EDITOR’S NOTE: Links to selected media news from the past week.
* The debate over journalists vs. “content providers” heats up as Gannett attempts to redefine some newsroom jobs. Romenesko
* At CNN’s Digital Politics, more than a dozen employees’ jobs were eliminated, and they were allowed to reapply for newly defined positions, with the idea that staff will actually grow in size. Capital New York
* How do you redefine this newsroom redefinition thing? Erik Wemple takes a stab at it. Washington Post
* First Look Media’s reboot. Columbia Journalism Review
* One of Gawker Media’s own sites — Jezebel — criticized the company for not being aggressive enough against anonymous commenters posting violent videos on Jezebel. Digiday
* Interns this summer are trying very, very hard to get published. American Journalism Review
* And one former intern tells the story of her rookie mistakes. It only took 10 years to confess all of them. American Journalism Review
Washington Post reporter Wesley Lowery’s write-up on his arrest in Ferguson, Mo., the site of the Michael Brown shooting, is a must-read. As he tells it, he and another reporter were working at the McDonald’s a few blocks from the scene of Brown’s shooting. He says he was taken into custody (after being slammed into a soda machine). Lowery and the other reporter, Ryan J. Reilly of the Huffington Post, were released; they say they have not received a report detailing the reason for their arrest.
THE BUZZ ON BUZZFEED
BuzzFeed gets an infusion of $50 million. Journalism world pauses. The next question is whether the company “can maintain the agility and skills of a tech start-up while building the breadth of a large media company,” says The New York Times.
BuzzFeed’s major investor, venture capital firm Andreessen Horowitz, doesn’t seem concerned, calling the startup a future “preeminent media company” along the lines of Time, CBS and Viacom, the Guardian reports.
BuzzFeed will be dividing its producers into three areas, reports Nieman Lab: those who write “socially oriented and experimental” content, News and Life.
BURNING DOWN THE HOUSE?
One of the best lines from David Carr’s deep dive into the recent news about newspaper spinoffs and the way print owners have reduced their own value through ad discounts and downsizing: “It’s a little like trashing a house by burning all the furniture to stay warm and then inviting people in to see if they want to buy the joint.”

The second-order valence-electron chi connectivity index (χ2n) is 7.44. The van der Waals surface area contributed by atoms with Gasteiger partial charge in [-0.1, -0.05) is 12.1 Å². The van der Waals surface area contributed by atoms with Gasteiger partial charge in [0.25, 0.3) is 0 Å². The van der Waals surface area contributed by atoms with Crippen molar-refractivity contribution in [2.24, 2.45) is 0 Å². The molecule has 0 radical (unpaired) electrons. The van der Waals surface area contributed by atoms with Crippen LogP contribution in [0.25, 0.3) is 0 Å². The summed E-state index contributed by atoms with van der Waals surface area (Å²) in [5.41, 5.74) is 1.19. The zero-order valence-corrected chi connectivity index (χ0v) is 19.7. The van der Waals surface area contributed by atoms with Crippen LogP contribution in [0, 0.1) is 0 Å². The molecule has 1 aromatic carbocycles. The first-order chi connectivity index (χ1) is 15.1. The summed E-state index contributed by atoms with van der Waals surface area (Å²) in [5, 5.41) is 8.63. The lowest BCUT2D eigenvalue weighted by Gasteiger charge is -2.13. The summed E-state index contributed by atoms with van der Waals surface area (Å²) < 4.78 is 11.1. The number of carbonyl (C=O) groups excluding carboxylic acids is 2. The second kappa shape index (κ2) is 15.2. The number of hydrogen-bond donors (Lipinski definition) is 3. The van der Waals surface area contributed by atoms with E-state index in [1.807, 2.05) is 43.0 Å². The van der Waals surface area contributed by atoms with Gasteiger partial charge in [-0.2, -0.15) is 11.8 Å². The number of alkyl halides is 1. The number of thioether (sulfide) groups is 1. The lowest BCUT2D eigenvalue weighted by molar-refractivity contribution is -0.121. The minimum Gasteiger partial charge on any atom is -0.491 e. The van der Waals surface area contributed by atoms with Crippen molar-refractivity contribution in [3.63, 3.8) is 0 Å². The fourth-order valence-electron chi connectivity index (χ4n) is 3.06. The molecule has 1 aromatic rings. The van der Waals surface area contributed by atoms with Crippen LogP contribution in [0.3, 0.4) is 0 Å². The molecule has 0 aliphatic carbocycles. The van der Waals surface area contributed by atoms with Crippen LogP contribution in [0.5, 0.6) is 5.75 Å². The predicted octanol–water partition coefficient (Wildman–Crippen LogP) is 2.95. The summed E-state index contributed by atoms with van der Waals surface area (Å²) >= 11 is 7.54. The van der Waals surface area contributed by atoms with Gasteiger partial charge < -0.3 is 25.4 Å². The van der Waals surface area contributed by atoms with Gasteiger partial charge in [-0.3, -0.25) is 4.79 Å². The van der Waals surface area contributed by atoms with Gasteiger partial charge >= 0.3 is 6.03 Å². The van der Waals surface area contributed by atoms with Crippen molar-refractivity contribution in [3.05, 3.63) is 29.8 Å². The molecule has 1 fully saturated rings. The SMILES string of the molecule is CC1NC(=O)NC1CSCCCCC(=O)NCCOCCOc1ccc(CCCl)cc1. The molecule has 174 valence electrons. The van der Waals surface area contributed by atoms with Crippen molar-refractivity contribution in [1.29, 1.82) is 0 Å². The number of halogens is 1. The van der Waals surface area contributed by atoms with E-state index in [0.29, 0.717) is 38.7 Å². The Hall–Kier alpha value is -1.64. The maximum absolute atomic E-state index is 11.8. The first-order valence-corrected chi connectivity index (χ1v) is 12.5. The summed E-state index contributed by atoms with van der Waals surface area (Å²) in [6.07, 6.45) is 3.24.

One who has been spun off has his say.
TRYING TO MAKE NATIVE ADVERTISING WORK
We spent a lot of code space last week talking about native advertising. Here’s one tale of how it appeared to work for everyone involved.
KEEPING IT CLASSY
Another romantic take on the soulful and tactile joys of print — as likened in The New York Times to “an intimate, nice dinner, where the table is well set, and six or seven people are having an informed and elegant conversation, instead of being in a gym with 10,000 people yelling.” Should dinner guests who mix metaphors be invited back?
You like me, you really like me. Well, not really. Starting Nov. 5, Facebook is making brands stop offering incentives like discounts, rewards or even free games on mobile for “likes,” reports Digiday. From like to love — that is, if you’re tired of such things.
Using YouTube as a “global focus group.” Wonder if a video will go viral? Test it out on YouTube — it’s a strategy being employed by CollegeHumor, and the stakes are huge — as in millions of advertising dollars for company partners.
There seems to be one person who is winning Facebook. His name is Ben Dreyfuss and he’s the engagement editor at Mother Jones. “He definitely has his own voice,” says publisher Steve Katz in Nieman Lab, which profiled Dreyfuss’s work on building traffic to the Mother Jones site from Facebook.
This post contains contributions from Lisa Rossi